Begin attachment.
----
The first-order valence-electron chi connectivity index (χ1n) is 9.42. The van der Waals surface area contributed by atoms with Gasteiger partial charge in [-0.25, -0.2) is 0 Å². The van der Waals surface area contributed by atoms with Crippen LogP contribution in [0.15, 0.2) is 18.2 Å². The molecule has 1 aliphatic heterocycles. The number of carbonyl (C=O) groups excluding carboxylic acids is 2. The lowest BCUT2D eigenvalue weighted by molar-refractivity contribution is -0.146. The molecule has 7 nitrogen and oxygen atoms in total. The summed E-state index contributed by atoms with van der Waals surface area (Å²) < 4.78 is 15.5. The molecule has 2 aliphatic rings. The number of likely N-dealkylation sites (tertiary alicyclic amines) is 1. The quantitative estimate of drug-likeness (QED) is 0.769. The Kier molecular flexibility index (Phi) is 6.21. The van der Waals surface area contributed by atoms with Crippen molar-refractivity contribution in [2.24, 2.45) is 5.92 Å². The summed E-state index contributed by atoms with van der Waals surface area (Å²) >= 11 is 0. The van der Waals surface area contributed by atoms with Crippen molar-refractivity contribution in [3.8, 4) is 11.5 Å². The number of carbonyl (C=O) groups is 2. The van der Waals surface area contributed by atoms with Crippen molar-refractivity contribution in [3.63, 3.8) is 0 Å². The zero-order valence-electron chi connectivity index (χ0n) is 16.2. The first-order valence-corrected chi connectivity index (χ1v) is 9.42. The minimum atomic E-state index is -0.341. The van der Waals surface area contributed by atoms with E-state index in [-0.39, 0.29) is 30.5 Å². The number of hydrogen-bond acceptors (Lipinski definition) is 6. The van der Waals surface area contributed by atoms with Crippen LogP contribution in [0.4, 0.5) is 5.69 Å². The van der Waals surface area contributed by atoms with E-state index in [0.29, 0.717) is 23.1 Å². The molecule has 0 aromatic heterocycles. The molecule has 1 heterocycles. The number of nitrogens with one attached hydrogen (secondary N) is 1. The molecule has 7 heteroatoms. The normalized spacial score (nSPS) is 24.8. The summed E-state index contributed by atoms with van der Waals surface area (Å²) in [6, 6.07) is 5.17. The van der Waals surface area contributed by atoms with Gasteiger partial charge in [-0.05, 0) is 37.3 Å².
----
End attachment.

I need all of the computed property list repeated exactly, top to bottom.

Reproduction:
The first-order valence-electron chi connectivity index (χ1n) is 9.42. The van der Waals surface area contributed by atoms with Gasteiger partial charge in [-0.25, -0.2) is 0 Å². The van der Waals surface area contributed by atoms with Crippen LogP contribution in [0.15, 0.2) is 18.2 Å². The molecule has 1 aliphatic heterocycles. The number of carbonyl (C=O) groups excluding carboxylic acids is 2. The lowest BCUT2D eigenvalue weighted by molar-refractivity contribution is -0.146. The molecule has 7 nitrogen and oxygen atoms in total. The summed E-state index contributed by atoms with van der Waals surface area (Å²) < 4.78 is 15.5. The molecule has 2 aliphatic rings. The number of likely N-dealkylation sites (tertiary alicyclic amines) is 1. The quantitative estimate of drug-likeness (QED) is 0.769. The Kier molecular flexibility index (Phi) is 6.21. The van der Waals surface area contributed by atoms with Crippen molar-refractivity contribution in [2.24, 2.45) is 5.92 Å². The summed E-state index contributed by atoms with van der Waals surface area (Å²) >= 11 is 0. The van der Waals surface area contributed by atoms with Crippen molar-refractivity contribution in [3.8, 4) is 11.5 Å². The number of carbonyl (C=O) groups is 2. The van der Waals surface area contributed by atoms with Crippen molar-refractivity contribution in [3.63, 3.8) is 0 Å². The zero-order valence-electron chi connectivity index (χ0n) is 16.2. The first-order valence-corrected chi connectivity index (χ1v) is 9.42. The minimum atomic E-state index is -0.341. The van der Waals surface area contributed by atoms with E-state index in [-0.39, 0.29) is 30.5 Å². The number of hydrogen-bond acceptors (Lipinski definition) is 6. The van der Waals surface area contributed by atoms with Crippen LogP contribution in [0.4, 0.5) is 5.69 Å². The van der Waals surface area contributed by atoms with E-state index in [0.29, 0.717) is 23.1 Å². The molecule has 0 aromatic heterocycles. The molecule has 1 heterocycles. The number of nitrogens with one attached hydrogen (secondary N) is 1. The molecule has 7 heteroatoms. The normalized spacial score (nSPS) is 24.8. The summed E-state index contributed by atoms with van der Waals surface area (Å²) in [6, 6.07) is 5.17. The van der Waals surface area contributed by atoms with Gasteiger partial charge in [-0.05, 0) is 37.3 Å².